“Following days of unseasonably hot conditions and dry weather, a more widespread portion of the parched Southwest are experiencing an uptick in thunderstorm activity this week. While an increase in precipitation will be welcome in any portion of the drought-ridden Southwest, other hazards may leave a sour taste in residents’ mouths. “Monsoon activity will get a bit of a boost from a stalled out frontal feature across the southern Plains this week,” AccuWeather Meteorologist Brandon Buckingham said. “This will aid in pulling additional moisture out of the Gulf of Mexico and the Gulf of California and focusing it across New Mexico and Arizona.” … ” Read more from AccuWeather here: Monsoonal storms lighting up the Southwest
Why remote work might worsen Southwest water woes
“As concerns flare over record-low water levels at Lake Mead, a new UNLV study shows that COVID-19 pandemic stay-at-home orders — and a subsequent societal shift to remote work — may be exacerbating the problem. The study, recently published in the Journal of Environmental Economics and Management, found that Las Vegas Valley residential water use soared during the pandemic, outpacing even combined pre-pandemic usage across Southern Nevada’s three main property types (residential, commercial, and schools). That may not seem surprising, considering the intense focus on precautionary public health measures such as sheltering in place and frequent hand washing during the pandemic. But given drought conditions brought on by the already-meager water levels within Lake Mead and its Colorado River tributary, a team of UNLV economists says the data has potentially dire implications. … ” Read more from the University of Las Vegas here: Why remote work might worsen Southwest water woes
Scientists welcome caddisfly swarms along Colorado River in Laughlin
“Caddisfly swarms along the Colorado River in Laughlin are annoying most residents, but scientists see them as an opportunity. Dr. Michael Cavallaro, entomologist and pest abatement manager for Bullhead City, is working on a project to find a permanent solution to the swarms, which have become a nuisance for residents and businesses. He thinks the residents should feel honored, since caddisflies swarm only in healthy ecosystems with high-quality, clean water. “We are an ecological anomaly here. Flurries of insects that are so dense, in certain areas, it gives you the illusion it is snowing!” Cavallaro said. … ” Read more from Channel 5 here: Scientists welcome caddisfly swarms along Colorado River in Laughlin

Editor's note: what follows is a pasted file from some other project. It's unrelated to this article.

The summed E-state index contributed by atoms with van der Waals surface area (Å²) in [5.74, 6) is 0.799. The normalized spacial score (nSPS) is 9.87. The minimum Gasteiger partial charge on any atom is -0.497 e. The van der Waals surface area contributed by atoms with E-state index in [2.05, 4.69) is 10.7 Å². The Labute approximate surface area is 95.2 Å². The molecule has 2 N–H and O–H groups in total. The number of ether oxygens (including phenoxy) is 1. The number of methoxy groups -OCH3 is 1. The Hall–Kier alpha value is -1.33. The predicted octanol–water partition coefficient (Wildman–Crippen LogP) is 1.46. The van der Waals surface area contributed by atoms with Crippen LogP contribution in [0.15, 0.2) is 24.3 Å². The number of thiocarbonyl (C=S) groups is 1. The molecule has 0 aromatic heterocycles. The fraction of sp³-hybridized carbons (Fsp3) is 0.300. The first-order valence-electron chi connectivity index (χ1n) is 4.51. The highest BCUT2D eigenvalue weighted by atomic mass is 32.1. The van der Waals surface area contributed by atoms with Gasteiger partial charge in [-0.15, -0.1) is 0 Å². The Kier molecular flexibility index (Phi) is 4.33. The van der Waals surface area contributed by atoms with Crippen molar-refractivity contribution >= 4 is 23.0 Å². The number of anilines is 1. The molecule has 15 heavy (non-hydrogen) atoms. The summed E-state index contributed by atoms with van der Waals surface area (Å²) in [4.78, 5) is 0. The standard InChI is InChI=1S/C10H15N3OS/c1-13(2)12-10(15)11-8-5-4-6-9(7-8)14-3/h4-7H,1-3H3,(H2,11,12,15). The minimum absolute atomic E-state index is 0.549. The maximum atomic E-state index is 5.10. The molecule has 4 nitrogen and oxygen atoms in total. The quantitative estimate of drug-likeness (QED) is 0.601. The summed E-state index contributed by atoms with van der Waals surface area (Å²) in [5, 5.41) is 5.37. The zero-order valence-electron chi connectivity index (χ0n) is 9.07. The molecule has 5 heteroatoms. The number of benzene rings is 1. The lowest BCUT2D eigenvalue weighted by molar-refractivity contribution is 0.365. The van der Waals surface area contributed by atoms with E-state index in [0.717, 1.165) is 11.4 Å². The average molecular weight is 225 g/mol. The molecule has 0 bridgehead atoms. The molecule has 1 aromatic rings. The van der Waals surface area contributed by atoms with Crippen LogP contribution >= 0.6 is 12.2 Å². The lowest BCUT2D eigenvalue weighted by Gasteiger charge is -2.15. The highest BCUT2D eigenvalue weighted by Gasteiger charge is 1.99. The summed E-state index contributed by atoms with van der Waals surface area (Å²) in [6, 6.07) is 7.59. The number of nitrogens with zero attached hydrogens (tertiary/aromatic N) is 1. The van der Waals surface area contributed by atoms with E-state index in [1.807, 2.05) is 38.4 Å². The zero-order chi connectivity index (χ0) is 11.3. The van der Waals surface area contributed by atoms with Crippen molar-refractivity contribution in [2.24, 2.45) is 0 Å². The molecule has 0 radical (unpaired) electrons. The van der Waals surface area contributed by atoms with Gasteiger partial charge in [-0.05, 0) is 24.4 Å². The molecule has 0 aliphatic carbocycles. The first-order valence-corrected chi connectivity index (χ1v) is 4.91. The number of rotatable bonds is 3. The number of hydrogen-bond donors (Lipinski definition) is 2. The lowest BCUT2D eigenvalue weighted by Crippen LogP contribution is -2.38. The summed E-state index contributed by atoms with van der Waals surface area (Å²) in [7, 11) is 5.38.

Amid a mega drought, a water shortage will be declared along the Colorado River
“The Colorado River is tapped out. Another dry year has left the watershed that supplies 40 million people in the Southwest parched. A prolonged 21-year warming and drying trend is pushing the nation’s two largest reservoirs to record lows. For the first time, a shortage will be declared by the federal government. The 1,450-mile long waterway acts as a drinking water supply, a hydroelectric power generator, and an irrigator of desert crop fields across seven western states and two in Mexico. Scientists are increasingly certain that the only way forward is to rein in demands on the river’s water to match its decline. … ” Read more from Capital Public Radio here: Amid a mega drought, a water shortage will be declared along the Colorado River
Tribes struggle for water in Colorado River Basin as drought sears the West
“With the west in extreme drought, Lake Mead, fed by the Colorado River and formed by the Hoover Dam, reached historic lows in June. The water level continues to fall, continuing a trend that began more than 20 years ago. The Federal government is expected to declare a water shortage in the lower basin of the Colorado River by 2022 at the latest, which will trigger mandatory water cuts in Arizona and Nevada. These cuts will particularly impact farmers. But they are likely to hit indigenous communities particularly hard, as they have struggled to get their legal share of Colorado River water for years—even when those waters have been abundant. ... ” Read more from Newsweek here: Tribes struggle for water in Colorado River Basin as drought sears the West
‘The lifeline of the West’: The Colorado River’s 1,400-mile journey, explained
“The Colorado River makes an impressive 1,400-mile journey from Colorado, all the way to the U.S.-Mexico border. It starts as snowpack in Rocky Mountain National Park in Northern Colorado and makes its way westward to Utah. The Utah portion of the river course starts on the Colorado Plateau before heading to Moab, where the water sweeps by Arches and Canyonlands national parks – both amazing landscapes eroded into canyons and mesas by the Colorado and Green rivers. After those rivers combine, they head to Lake Powell, the lake formed behind the enormous Glen Canyon Dam. … ” Read more from the Denver Channel here: ‘The lifeline of the West’: The Colorado River’s 1,400-mile journey, explained
EPA identifies drinking water contaminants for potential regulation